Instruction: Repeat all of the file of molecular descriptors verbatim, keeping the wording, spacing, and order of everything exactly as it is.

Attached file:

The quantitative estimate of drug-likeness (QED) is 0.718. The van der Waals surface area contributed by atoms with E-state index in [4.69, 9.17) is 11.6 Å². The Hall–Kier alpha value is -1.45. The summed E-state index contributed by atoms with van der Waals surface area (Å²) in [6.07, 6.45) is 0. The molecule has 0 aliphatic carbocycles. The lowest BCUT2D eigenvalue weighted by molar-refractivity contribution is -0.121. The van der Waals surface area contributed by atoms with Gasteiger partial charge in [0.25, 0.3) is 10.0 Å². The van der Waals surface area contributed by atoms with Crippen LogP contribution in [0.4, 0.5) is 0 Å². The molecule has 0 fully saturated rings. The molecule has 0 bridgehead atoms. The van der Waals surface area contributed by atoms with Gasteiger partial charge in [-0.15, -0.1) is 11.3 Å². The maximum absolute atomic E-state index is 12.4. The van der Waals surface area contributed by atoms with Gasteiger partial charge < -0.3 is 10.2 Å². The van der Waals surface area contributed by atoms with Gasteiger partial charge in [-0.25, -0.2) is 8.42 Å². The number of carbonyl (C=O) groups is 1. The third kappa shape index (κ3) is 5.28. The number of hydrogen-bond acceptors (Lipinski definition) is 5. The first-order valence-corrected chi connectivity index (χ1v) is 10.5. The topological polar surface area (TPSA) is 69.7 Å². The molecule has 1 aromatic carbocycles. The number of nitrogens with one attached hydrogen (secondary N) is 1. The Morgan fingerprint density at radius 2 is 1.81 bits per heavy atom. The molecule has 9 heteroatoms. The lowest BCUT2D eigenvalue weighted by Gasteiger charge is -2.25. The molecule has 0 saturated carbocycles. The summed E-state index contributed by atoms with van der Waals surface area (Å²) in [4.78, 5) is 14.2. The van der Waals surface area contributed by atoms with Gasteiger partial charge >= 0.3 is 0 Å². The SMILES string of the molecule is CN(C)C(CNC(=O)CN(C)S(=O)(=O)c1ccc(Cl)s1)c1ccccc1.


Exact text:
The quantitative estimate of drug-likeness (QED) is 0.718. The van der Waals surface area contributed by atoms with E-state index in [4.69, 9.17) is 11.6 Å². The Hall–Kier alpha value is -1.45. The summed E-state index contributed by atoms with van der Waals surface area (Å²) in [6.07, 6.45) is 0. The molecule has 0 aliphatic carbocycles. The lowest BCUT2D eigenvalue weighted by molar-refractivity contribution is -0.121. The van der Waals surface area contributed by atoms with Gasteiger partial charge in [0.25, 0.3) is 10.0 Å². The van der Waals surface area contributed by atoms with Crippen LogP contribution in [0.4, 0.5) is 0 Å². The molecule has 0 fully saturated rings. The molecule has 0 bridgehead atoms. The van der Waals surface area contributed by atoms with Gasteiger partial charge in [-0.15, -0.1) is 11.3 Å². The maximum absolute atomic E-state index is 12.4. The van der Waals surface area contributed by atoms with Gasteiger partial charge < -0.3 is 10.2 Å². The van der Waals surface area contributed by atoms with Gasteiger partial charge in [-0.25, -0.2) is 8.42 Å². The number of carbonyl (C=O) groups is 1. The third kappa shape index (κ3) is 5.28. The number of hydrogen-bond acceptors (Lipinski definition) is 5. The first-order valence-corrected chi connectivity index (χ1v) is 10.5. The topological polar surface area (TPSA) is 69.7 Å². The molecule has 1 aromatic carbocycles. The number of nitrogens with one attached hydrogen (secondary N) is 1. The Morgan fingerprint density at radius 2 is 1.81 bits per heavy atom. The molecule has 9 heteroatoms. The lowest BCUT2D eigenvalue weighted by Gasteiger charge is -2.25. The molecule has 0 saturated carbocycles. The summed E-state index contributed by atoms with van der Waals surface area (Å²) in [4.78, 5) is 14.2. The van der Waals surface area contributed by atoms with Gasteiger partial charge >= 0.3 is 0 Å². The SMILES string of the molecule is CN(C)C(CNC(=O)CN(C)S(=O)(=O)c1ccc(Cl)s1)c1ccccc1.